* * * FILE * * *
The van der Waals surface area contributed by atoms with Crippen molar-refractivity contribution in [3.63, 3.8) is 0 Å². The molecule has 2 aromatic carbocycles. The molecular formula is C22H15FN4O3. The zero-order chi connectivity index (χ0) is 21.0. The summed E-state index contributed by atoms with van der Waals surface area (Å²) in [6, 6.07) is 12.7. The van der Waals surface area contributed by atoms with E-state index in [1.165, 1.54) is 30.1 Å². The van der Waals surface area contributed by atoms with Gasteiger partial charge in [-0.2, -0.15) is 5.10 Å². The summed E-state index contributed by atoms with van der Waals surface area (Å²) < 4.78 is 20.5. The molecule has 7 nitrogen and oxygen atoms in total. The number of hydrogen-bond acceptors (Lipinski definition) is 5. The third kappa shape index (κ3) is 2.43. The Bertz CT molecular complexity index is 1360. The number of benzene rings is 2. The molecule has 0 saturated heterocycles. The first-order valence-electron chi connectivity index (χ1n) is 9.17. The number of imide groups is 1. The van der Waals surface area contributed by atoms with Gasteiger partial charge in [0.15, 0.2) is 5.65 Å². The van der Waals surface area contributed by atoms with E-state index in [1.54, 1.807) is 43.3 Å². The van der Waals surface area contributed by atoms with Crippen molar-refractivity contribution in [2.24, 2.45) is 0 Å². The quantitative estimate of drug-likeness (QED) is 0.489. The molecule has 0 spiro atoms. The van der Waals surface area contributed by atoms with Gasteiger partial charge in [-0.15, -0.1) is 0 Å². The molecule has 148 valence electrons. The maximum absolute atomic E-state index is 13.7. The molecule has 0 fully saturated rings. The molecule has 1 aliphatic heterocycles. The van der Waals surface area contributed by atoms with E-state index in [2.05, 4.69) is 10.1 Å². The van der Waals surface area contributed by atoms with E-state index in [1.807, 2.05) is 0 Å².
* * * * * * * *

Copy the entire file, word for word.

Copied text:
The van der Waals surface area contributed by atoms with Crippen molar-refractivity contribution in [3.63, 3.8) is 0 Å². The molecule has 2 aromatic carbocycles. The molecular formula is C22H15FN4O3. The zero-order chi connectivity index (χ0) is 21.0. The summed E-state index contributed by atoms with van der Waals surface area (Å²) in [6, 6.07) is 12.7. The van der Waals surface area contributed by atoms with E-state index in [1.165, 1.54) is 30.1 Å². The van der Waals surface area contributed by atoms with Gasteiger partial charge in [-0.2, -0.15) is 5.10 Å². The summed E-state index contributed by atoms with van der Waals surface area (Å²) < 4.78 is 20.5. The molecule has 7 nitrogen and oxygen atoms in total. The number of hydrogen-bond acceptors (Lipinski definition) is 5. The third kappa shape index (κ3) is 2.43. The Bertz CT molecular complexity index is 1360. The number of benzene rings is 2. The molecule has 0 saturated heterocycles. The first-order valence-electron chi connectivity index (χ1n) is 9.17. The number of imide groups is 1. The van der Waals surface area contributed by atoms with Gasteiger partial charge in [0.15, 0.2) is 5.65 Å². The van der Waals surface area contributed by atoms with E-state index in [1.54, 1.807) is 43.3 Å². The van der Waals surface area contributed by atoms with Crippen molar-refractivity contribution in [2.24, 2.45) is 0 Å². The quantitative estimate of drug-likeness (QED) is 0.489. The molecule has 0 spiro atoms. The van der Waals surface area contributed by atoms with Gasteiger partial charge in [-0.15, -0.1) is 0 Å². The molecule has 148 valence electrons. The maximum absolute atomic E-state index is 13.7. The molecule has 0 fully saturated rings. The molecule has 1 aliphatic heterocycles. The van der Waals surface area contributed by atoms with E-state index in [2.05, 4.69) is 10.1 Å². The van der Waals surface area contributed by atoms with E-state index in [1.807, 2.05) is 0 Å².